Nicknamed the Red City because of the high, reddish-brown walls that enclose the old medina, Marrakech is one of Morrocco’s most captivating destinations. Read on to be enchanted by this historic imperial city.
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In addition to luxurious hotels and resorts, Marrakech has a wealth of traditional riads and dars for guests to stay in. Found in the historic medina, visitors can sleep in the same buildings that were home to many generations of Moroccans; most traditional accommodations have been converted from private homes.
With a name that comes from the Arabic word for garden, the defining feature of a riad is an inner courtyard or garden. A fountain traditionally takes pride of place here, with rooms opening up to this inner area. Traditionally, riads had just one level, although now more properties have multiple, with upper rooms accessing terraces that look down over the communal area. Riads typically have few windows on the outer walls.
A traditional Moroccan home without the inner courtyard is called a dar. Dars can be as charming as riads, with bright light flooding in from above, offering a real sense of how Moroccan families traditionally live.
A hammam is a traditional Moroccan steam bath. It’s a place where locals go to bathe, socialise and cleanse. While there are many luxury hammams now open to the public, largely catering to tourists, it is still possible for visitors to experience an authentic public hammam in Marrakech. Do note that there are either separate areas or different opening hours for men and women.
Visit Hammam Dar El Bacha, Kennaria Hammam, Hammam Essalama, Hammam Germai, or any of the neighbourhood hammams, to bathe as the locals do.
Marrakech has numerous restaurants and cafes where you can sit and enjoy a delicious taste of Morocco. In addition to well-known Moroccan dishes, such as tajine and couscous, look out for places that serve tanjia: a Marrakshi specialty that takes its name from the earthen pot it is cooked in.
Wander through the medina and you’ll come across an array of street food. The French influence is easy to see in the abundant bakeries and, if you want something a little more familiar, filled baguettes and pizzas are widely available, as are cheap and cheerful eating options.
The medina is at the heart of old Marrakech. The high, sandy-coloured walls protected inhabitants from invasions in times gone by. Pass through one of the towering gates and you’ll find yourself in mayhem – people, bicycles, scooters, cars, donkeys, carts, and street stalls all compete for space. Narrow alleyways lead to even smaller ones, with ornate doors and interesting knockers, tradesmen get on with their daily tasks in open-fronted workshops, and children play in the streets. The medina is the place to go if you want to fully immerse yourself in local Marrakech life.
The souks of Marrakech are famous around the world, attracting visitors who are keen to practice their haggling skills, pick up some bargains and browse the many colorful delights. Large tubs of aromatic spices, vibrant glass lamps, tall shisha pipes, leather balgha (traditional slipper-like shoes) and wooden musical instruments sit alongside djellabas (long, traditional garments), kaftans, sewing supplies, stuffed camels, silver bangles, cooking equipment, rugs and an assortment of housing supplies, handicrafts and souvenirs.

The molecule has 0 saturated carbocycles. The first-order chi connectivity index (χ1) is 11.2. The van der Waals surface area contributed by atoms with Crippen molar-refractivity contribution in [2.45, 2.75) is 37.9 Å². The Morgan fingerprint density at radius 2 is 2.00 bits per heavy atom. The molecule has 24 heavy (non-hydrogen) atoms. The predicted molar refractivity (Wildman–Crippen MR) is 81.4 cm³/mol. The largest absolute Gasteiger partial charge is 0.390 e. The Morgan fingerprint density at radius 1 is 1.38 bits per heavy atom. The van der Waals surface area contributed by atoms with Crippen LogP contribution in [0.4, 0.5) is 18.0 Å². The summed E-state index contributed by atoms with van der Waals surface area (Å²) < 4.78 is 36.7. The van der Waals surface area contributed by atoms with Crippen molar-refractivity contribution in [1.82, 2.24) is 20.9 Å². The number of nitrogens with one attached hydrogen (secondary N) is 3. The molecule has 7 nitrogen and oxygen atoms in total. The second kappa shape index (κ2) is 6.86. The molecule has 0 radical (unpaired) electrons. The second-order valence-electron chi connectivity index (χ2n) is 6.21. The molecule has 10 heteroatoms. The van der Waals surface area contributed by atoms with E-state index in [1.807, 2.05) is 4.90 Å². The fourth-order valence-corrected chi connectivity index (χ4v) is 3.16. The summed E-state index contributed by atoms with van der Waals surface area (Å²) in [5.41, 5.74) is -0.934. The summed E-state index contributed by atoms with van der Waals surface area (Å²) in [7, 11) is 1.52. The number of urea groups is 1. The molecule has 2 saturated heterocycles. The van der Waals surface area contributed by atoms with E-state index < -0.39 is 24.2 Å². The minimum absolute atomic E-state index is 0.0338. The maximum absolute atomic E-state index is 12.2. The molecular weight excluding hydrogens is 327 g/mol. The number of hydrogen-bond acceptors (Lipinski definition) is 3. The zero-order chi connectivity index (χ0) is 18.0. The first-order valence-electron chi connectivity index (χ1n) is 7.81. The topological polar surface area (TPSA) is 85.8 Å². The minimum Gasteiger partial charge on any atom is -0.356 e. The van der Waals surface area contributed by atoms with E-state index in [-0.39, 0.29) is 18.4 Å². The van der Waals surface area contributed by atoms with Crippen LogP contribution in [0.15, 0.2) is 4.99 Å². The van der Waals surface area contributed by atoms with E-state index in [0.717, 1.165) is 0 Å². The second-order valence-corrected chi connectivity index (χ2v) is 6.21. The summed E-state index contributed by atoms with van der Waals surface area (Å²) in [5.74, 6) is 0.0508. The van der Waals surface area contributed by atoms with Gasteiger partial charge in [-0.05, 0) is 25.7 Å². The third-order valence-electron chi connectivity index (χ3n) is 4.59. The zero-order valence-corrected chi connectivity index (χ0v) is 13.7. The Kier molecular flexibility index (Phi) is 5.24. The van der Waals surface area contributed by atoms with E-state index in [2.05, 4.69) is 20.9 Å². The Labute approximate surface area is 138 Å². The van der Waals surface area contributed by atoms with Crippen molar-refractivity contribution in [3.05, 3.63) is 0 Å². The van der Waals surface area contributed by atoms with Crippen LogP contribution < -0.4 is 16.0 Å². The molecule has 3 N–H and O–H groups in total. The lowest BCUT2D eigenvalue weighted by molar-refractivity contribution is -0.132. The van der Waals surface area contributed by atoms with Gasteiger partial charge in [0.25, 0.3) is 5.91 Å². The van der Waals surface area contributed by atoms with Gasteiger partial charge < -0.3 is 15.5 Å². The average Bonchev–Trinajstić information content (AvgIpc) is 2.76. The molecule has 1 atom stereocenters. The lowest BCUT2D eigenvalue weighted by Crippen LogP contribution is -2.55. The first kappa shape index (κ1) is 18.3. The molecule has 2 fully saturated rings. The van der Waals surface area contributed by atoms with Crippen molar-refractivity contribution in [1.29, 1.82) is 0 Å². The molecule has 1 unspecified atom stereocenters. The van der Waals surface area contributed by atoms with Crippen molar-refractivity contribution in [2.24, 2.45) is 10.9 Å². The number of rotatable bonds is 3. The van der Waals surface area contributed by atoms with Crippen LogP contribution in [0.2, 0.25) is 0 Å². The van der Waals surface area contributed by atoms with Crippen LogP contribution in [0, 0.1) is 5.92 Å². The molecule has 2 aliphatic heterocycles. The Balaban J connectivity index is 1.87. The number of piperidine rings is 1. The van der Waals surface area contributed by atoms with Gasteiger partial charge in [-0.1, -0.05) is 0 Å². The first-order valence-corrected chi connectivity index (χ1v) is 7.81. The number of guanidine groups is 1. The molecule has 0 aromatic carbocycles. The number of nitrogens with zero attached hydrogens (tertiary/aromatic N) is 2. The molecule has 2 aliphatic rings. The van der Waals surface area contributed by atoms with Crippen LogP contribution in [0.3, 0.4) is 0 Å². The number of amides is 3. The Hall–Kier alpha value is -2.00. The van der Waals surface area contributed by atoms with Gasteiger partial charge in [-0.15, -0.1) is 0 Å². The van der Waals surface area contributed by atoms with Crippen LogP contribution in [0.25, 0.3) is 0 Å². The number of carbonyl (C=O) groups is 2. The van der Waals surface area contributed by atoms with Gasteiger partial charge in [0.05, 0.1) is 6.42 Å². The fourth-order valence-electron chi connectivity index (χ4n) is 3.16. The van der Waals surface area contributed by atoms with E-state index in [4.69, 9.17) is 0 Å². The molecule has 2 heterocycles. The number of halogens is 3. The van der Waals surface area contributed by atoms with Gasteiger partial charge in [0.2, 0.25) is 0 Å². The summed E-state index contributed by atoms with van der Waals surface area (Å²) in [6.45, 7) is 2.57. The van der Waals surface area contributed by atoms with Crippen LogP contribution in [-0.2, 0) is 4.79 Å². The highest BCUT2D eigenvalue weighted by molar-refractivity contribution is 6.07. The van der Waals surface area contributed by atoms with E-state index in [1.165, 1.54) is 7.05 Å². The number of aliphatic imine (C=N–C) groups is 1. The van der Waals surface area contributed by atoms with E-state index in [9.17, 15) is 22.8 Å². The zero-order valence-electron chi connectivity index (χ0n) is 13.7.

Djemaa el-Fna is a major highlight for those seeking entertainment. During the daytime, women offer henna tattoos, men demonstrate snake charming and an array of stalls sell an even larger assortment of goods. In need of some refreshment? Try the freshly squeezed orange juice. As night falls, the square becomes even livelier, with musicians, magicians, traditional-outfit wearers, dancers and storytellers adding to the carnival-like ambience.
As a former capital city, Marrakech isn’t short of impressive historic sites. The magnificent Saadian Tombs showcase artistic and architectural details from times gone by, while the El Badi Palace stands in a forlorn yet evocative state of ruin. Peek inside the Ben Youssef Madrassa for some religious history, admire the soaring minaret of Koutoubia Mosque and be dazzled by the details inside Bahia Palace.
Marrakech has plenty of street art to stumble upon, with detailed graffiti contrasting the sleekness of commissioned pieces. A large painting of a Berber man on a wall opposite the train station is well worth a visit.
Artistic details can be found almost everywhere in Marrakech, from the colourful tiling on the riad walls, to the artful presentation of food and attractive Islamic-calligraphy pendants that hang from the rear-view mirrors in most vehicles.
If the hustle and bustle of Marrakech becomes too much, several peaceful parks and gardens offer the perfect respite. Stroll through the olive trees in the Menara Gardens and peer into the waters of the large reflecting pool, see a lush assortment of plants and flowers from around the world at the acclaimed Jardin Majorelle, and watch the fountains as you connect to the free wifi in Cyber Park. The Unesco-listed Agdal Gardens have a royal heritage and make up one of the oldest parks in Marrakech. The gardens are, however, only open to the public on Fridays and Saturdays.
Marrakech has seven shrines in honour of prominent religious men from the Sufi branch of Islam. Followers of Sufism from around the world visit these large shrines to pray and seek blessings. Scattered around the city, the shrines are not accessible to non-Muslim visitors. There are seven large stone towers just outside the medina walls, close to the Bab Doukkala Gate and central bus station, which represent the seven Sufi tombs.